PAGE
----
Twelve questions

Sarah Stuart poses 12 questions to well-known faces

Twelve Questions: Gifford Jackson

Gifford Jackson was one of New Zealand's first industrial designers, creating household products in the US for 17 years before returning to New Zealand. His work is the subject of an exhibition at The Depot in Devonport which opens this weekend. He turned 91 yesterday.

Gifford Jackson says working in New York in the 1950s helped set the standard for his own work.  Photo / Greg Bowker
Gifford Jackson says working in New York in the 1950s helped set the standard for his own work. Photo / Greg Bowker

1. You worked with some of America's top industrial designers in the 1950s in New York. What kind of impression did it make on you and your work?

It was electric. In New York you have all the top people from all the different fields and the work that they are bringing out is always at the cutting edge. It gives you a standard for your own work and socially, of course, it was fascinating because it is so cosmopolitan.

2. You photographed a lot of beautiful women in New York during that time. Why did you never marry?

In New York there are always new things, new girls and you don't sort of settle down. I did propose to one girl and one proposed to me but I thought if I brought a New York girl home to New Zealand she would pine for home. I have a beautiful ladyfriend now though and we go out to lunch every Saturday.

3. Your design career began at Fisher & Paykel in the 1940s. How important was that company in terms of NZ industrial design?

When I joined them in 1945 they were manufacturing American products under licence but adapting them to New Zealand conditions. They were very open to what I had to offer including my 3-point perspective of concept drawings and my concern for aesthetics. Unlike some other protected industries they gave research and development a growing priority and have used design to adapt to changing circumstances ever since.

4. You've designed toasters, showers, train exteriors and interiors, TVs and boats. Which product are you most proud of designing?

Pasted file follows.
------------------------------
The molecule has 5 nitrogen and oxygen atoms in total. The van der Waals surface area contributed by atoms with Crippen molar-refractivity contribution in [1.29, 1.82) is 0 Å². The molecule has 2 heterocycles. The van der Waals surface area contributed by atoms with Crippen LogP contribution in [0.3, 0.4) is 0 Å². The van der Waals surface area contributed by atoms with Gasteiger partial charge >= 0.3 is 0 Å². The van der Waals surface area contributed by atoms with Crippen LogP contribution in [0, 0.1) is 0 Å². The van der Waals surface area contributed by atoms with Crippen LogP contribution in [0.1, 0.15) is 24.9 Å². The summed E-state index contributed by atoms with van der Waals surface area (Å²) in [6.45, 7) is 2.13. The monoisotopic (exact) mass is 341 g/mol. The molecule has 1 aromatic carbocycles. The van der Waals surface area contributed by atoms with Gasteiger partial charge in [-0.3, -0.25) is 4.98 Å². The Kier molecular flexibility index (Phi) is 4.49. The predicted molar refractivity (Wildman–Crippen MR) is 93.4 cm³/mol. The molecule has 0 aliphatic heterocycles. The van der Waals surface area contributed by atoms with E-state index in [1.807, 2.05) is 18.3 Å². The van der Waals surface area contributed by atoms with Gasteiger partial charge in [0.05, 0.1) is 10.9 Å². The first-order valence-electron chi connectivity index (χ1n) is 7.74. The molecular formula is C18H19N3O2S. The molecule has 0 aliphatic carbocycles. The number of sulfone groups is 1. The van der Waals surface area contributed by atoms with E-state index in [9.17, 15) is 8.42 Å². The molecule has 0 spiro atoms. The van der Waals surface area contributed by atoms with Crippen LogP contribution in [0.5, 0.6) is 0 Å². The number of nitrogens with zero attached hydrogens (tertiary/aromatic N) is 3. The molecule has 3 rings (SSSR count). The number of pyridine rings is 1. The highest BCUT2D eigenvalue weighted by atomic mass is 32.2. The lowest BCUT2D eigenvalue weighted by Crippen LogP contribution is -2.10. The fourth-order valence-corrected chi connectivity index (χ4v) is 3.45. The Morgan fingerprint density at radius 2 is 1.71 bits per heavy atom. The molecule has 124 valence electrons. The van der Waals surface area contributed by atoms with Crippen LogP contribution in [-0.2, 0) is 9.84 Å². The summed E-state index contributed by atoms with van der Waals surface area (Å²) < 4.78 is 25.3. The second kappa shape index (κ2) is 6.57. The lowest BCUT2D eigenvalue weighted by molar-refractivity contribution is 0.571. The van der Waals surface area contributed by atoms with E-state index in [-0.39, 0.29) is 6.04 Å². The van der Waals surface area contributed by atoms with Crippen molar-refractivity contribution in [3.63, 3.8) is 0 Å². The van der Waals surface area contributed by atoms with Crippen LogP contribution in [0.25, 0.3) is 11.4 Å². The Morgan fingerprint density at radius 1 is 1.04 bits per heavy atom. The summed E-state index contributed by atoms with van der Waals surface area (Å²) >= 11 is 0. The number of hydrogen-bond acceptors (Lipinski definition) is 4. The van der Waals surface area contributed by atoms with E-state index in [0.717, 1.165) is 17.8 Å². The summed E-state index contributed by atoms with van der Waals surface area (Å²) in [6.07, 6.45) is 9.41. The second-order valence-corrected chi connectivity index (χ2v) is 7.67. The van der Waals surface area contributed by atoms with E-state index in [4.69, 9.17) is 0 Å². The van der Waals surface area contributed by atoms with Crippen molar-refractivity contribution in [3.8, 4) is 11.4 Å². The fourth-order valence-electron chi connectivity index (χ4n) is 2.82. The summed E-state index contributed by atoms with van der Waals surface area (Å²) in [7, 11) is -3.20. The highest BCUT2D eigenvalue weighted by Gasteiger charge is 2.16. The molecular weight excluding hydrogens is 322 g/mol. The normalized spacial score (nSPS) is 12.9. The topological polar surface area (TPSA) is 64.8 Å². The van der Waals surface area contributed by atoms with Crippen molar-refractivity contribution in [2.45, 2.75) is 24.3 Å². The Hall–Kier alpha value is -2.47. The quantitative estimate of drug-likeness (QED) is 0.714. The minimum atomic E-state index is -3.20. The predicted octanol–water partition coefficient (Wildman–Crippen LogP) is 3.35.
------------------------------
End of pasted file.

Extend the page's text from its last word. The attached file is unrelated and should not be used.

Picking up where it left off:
It was always the product I just completed. Now, like a parent, I love them equally. I designed a wash handbasin for American Standard - thousands of those have been produced - and a dental x-ray machine which was shown at the Triennale di Milano in 1954. But one that people might be familiar with is the Bic office tray which I designed 20 years ago but you see them everywhere today.

5. What was your greatest failure?

I was defeated in my attempts to fulfil Norman Bel Geddes' vision of a Schenley liquor store display in which Dubonnet was to be poured into a glass to the sound of clinking ice cubes and a woman's laughter. The technology of 1954 was not quite up to it.

6. If you could have designed one product, what would it be?

A superyacht.

7. Are New Zealanders more function than form?

No8 DIY ad-hocery favours function over form. New Zealand's best designers give both equal status.

8. Does style matter?

Yes. But it's a very mysterious thing what style is. For me it's about what's left when nothing can be added or subtracted.

9. Is there a product you use daily that brings you joy for its design?

My iMac and my Honda Jazz.

10. Who continues to inspire you?

Walter Dorwin Teague - the "Dean of American Industrial Designers" - who established the benchmark for professionalism. (I worked for him for 10 years, 1954-1964.)

11. Do you have a five-year plan?

No. But I do have a seven-day plan called my medication organiser - which I designed for Dr "Tangi" Martin back in 1982. I didn't think I'd be using it myself one day!

12. How has New Zealand design fared as manufacturing has moved offshore?

It's overseas ownership rather than offshore manufacture that has caused the loss of some design. But it is design and offshore manufacture that has enabled Fisher & Paykel [Appliances] to survive as a global brand. I understand their Chinese owners are expanding the New Zealand-based design department, which makes good sense.

- NZ Herald

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